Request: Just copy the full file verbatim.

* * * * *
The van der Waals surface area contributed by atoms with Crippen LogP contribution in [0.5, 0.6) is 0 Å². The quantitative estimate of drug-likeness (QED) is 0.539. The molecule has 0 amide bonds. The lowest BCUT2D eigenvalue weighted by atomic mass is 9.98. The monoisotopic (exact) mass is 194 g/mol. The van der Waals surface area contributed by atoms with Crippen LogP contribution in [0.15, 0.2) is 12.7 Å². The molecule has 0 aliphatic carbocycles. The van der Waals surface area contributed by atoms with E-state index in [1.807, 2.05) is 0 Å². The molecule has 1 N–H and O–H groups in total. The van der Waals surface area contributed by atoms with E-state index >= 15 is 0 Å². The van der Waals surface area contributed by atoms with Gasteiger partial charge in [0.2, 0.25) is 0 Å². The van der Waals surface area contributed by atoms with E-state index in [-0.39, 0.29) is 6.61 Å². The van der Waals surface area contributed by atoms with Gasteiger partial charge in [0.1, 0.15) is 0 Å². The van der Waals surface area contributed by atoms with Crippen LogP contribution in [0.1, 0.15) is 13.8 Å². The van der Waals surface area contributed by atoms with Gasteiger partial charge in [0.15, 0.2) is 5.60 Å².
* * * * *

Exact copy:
The van der Waals surface area contributed by atoms with Crippen LogP contribution in [0.5, 0.6) is 0 Å². The quantitative estimate of drug-likeness (QED) is 0.539. The molecule has 0 amide bonds. The lowest BCUT2D eigenvalue weighted by atomic mass is 9.98. The monoisotopic (exact) mass is 194 g/mol. The van der Waals surface area contributed by atoms with Crippen LogP contribution in [0.15, 0.2) is 12.7 Å². The molecule has 0 aliphatic carbocycles. The van der Waals surface area contributed by atoms with E-state index in [1.807, 2.05) is 0 Å². The molecule has 1 N–H and O–H groups in total. The van der Waals surface area contributed by atoms with E-state index >= 15 is 0 Å². The van der Waals surface area contributed by atoms with Gasteiger partial charge in [0.2, 0.25) is 0 Å². The van der Waals surface area contributed by atoms with E-state index in [-0.39, 0.29) is 6.61 Å². The van der Waals surface area contributed by atoms with Gasteiger partial charge in [0.1, 0.15) is 0 Å². The van der Waals surface area contributed by atoms with Crippen LogP contribution in [0.1, 0.15) is 13.8 Å². The van der Waals surface area contributed by atoms with Gasteiger partial charge in [0.15, 0.2) is 5.60 Å².